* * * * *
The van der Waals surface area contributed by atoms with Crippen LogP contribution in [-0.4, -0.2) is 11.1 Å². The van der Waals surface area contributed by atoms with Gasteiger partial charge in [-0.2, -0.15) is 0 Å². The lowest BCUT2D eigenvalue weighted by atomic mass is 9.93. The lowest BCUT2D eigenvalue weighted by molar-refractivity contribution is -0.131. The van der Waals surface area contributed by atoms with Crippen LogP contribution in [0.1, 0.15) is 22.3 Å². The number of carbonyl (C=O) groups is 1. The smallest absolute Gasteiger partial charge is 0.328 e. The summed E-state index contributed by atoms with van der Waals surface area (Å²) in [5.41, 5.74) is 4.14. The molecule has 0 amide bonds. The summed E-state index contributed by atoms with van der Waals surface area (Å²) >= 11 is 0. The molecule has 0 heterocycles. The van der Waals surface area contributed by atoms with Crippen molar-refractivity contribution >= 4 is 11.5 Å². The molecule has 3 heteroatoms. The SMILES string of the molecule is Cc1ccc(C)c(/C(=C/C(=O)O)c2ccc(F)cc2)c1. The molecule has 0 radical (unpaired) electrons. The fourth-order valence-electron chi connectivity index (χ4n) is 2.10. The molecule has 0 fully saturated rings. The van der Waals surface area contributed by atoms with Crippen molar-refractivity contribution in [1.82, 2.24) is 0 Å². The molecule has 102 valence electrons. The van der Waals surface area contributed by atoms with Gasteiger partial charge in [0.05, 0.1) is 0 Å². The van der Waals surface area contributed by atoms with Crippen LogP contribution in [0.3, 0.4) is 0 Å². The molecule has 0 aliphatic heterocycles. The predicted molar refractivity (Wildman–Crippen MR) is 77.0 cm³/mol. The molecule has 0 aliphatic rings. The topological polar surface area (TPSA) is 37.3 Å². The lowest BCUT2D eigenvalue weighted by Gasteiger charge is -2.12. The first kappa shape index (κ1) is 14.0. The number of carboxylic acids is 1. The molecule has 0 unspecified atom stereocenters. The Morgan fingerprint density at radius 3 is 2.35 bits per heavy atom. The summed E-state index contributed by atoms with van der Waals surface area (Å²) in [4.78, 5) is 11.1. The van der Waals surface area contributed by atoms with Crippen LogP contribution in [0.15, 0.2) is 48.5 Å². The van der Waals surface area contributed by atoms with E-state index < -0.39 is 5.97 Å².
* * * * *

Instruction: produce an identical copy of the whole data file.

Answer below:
The van der Waals surface area contributed by atoms with Crippen LogP contribution in [-0.4, -0.2) is 11.1 Å². The van der Waals surface area contributed by atoms with Gasteiger partial charge in [-0.2, -0.15) is 0 Å². The lowest BCUT2D eigenvalue weighted by atomic mass is 9.93. The lowest BCUT2D eigenvalue weighted by molar-refractivity contribution is -0.131. The van der Waals surface area contributed by atoms with Crippen LogP contribution in [0.1, 0.15) is 22.3 Å². The number of carbonyl (C=O) groups is 1. The smallest absolute Gasteiger partial charge is 0.328 e. The summed E-state index contributed by atoms with van der Waals surface area (Å²) in [5.41, 5.74) is 4.14. The molecule has 0 amide bonds. The summed E-state index contributed by atoms with van der Waals surface area (Å²) >= 11 is 0. The molecule has 0 heterocycles. The van der Waals surface area contributed by atoms with Crippen molar-refractivity contribution >= 4 is 11.5 Å². The molecule has 3 heteroatoms. The SMILES string of the molecule is Cc1ccc(C)c(/C(=C/C(=O)O)c2ccc(F)cc2)c1. The molecule has 0 radical (unpaired) electrons. The fourth-order valence-electron chi connectivity index (χ4n) is 2.10. The molecule has 0 fully saturated rings. The van der Waals surface area contributed by atoms with Crippen molar-refractivity contribution in [1.82, 2.24) is 0 Å². The molecule has 102 valence electrons. The van der Waals surface area contributed by atoms with Gasteiger partial charge in [0.05, 0.1) is 0 Å². The van der Waals surface area contributed by atoms with Crippen LogP contribution in [0.3, 0.4) is 0 Å². The molecule has 0 aliphatic heterocycles. The predicted molar refractivity (Wildman–Crippen MR) is 77.0 cm³/mol. The molecule has 0 aliphatic rings. The topological polar surface area (TPSA) is 37.3 Å². The lowest BCUT2D eigenvalue weighted by Gasteiger charge is -2.12. The first kappa shape index (κ1) is 14.0. The number of carboxylic acids is 1. The molecule has 0 unspecified atom stereocenters. The Morgan fingerprint density at radius 3 is 2.35 bits per heavy atom. The summed E-state index contributed by atoms with van der Waals surface area (Å²) in [4.78, 5) is 11.1. The van der Waals surface area contributed by atoms with Crippen LogP contribution in [0.15, 0.2) is 48.5 Å². The van der Waals surface area contributed by atoms with E-state index < -0.39 is 5.97 Å².